The final day of the workshop involved a field trip around Virginia to see some of the local milkweed species, many of which live in woodland.  That surprised me: I always envision Asclepias spp. as grassland or desert plants.  The leader of the field trip, Mark Fishbein, had a hit list of 8 species that he wanted us to see and in the end we located all of them, including a rare hybrid population of A. syriaca x A. exaltata, plus the tropical milkweed Asclepias curassavica planted in the OSGF garden, plus the distant relative dogbane Apocynum cannabinum.  Here are some images from that day:

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Searching for milkweeds along Skyline Drive, Shenandoah National Park

 

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Poke milkweed – Asclepias exaltata

 

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Hunting that elusive hybrid milkweed!

 

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Caterpillar of the monarch butterfly feeding on a milkweed

 

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Alessandro Rapini intent on getting a good photo of the A. syriaca x A. exaltata hybrid

 

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A bumblebee and a butterfly visiting A. exaltata

 

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Purple milkweed – Asclepias purpurascens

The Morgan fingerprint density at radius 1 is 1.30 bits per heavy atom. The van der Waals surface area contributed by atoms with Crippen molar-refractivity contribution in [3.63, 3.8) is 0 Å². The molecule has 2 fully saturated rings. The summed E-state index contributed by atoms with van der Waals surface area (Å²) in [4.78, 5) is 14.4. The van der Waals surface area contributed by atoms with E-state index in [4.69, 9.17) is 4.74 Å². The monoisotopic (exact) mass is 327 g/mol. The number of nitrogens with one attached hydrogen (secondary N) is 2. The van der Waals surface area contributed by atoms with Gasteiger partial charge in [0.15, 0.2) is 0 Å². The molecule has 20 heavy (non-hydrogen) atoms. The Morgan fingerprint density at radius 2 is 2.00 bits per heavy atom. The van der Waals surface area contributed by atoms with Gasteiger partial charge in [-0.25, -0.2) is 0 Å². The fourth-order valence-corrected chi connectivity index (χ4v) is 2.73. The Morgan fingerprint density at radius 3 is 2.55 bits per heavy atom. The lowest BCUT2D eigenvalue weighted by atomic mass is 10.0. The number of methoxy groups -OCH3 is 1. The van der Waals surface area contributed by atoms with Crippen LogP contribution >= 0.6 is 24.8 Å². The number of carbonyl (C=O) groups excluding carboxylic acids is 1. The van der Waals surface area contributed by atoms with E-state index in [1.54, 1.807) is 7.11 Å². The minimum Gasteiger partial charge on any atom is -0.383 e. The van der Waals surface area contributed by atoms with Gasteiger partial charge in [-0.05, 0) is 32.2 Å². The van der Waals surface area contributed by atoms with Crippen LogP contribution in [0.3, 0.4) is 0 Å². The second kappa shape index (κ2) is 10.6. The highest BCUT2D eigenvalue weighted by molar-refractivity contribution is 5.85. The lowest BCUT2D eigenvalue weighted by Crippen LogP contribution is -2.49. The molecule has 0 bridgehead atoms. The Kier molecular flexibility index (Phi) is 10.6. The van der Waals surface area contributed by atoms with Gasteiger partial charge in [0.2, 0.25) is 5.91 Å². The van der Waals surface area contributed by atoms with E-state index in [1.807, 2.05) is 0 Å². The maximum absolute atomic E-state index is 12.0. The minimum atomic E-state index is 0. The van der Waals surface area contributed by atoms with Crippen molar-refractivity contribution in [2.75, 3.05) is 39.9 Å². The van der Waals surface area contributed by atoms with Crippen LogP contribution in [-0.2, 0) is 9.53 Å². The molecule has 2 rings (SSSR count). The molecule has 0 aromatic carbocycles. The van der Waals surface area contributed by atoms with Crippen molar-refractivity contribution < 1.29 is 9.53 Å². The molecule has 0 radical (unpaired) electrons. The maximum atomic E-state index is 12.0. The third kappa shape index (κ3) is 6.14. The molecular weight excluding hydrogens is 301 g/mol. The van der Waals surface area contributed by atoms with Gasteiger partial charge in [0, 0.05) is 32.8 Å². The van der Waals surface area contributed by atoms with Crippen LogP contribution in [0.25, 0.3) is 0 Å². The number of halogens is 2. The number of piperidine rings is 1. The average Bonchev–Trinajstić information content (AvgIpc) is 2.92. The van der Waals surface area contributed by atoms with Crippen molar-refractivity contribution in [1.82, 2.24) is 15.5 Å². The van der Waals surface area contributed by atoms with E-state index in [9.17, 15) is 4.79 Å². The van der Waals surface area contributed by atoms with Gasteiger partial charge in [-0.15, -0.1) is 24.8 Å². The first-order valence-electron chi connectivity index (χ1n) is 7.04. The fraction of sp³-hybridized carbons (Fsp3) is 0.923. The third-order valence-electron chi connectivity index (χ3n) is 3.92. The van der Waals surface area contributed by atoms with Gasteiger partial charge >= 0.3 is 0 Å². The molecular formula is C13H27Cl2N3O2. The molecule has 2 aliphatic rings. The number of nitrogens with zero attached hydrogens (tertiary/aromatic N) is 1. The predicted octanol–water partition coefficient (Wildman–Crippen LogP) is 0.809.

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Common milkweed – Asclepias syriaca – with a visiting skipper butterfly

 

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Climbing milkvine – Matelea obliqua – a member of a largely fly-pollinated group of New World asclepiads

 

Thanks to my fellow workshoppers for such a stimulating and enjoyable meeting, and to all the staff at Oak Spring for making us feel so welcome.  Particular thanks go to Prof. Sir Peter Crane who, as President of the Oak Spring Garden Foundation, was hugely supportive of the workshop, and to Angie Ritterpusch, Head of Events and Guest Services, for logistical and organisational support.

 

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Filed under Biodiversity, Biogeography, Butterflies, Climate change, Evolution

A train ride through American climate change

For the past week Karin and I have been travelling in the USA, starting in Denver, driving to Gunnison, then on to Grand Junction, Colorado, to catch the Amtrak California Zephyr train for a 36 hour trip to Chicago. Our final destination is a workshop on conservation of monarch butterflies and their milkweed host plants near Washington DC next week.

I’ll post something about the Gunnison leg of our journey at a later date, and of course the workshop.  But as I write the first draft of this post, we are passing through flooded Iowa farmland and I wanted to get some thoughts down about a repeating theme of our travels so far: climate change.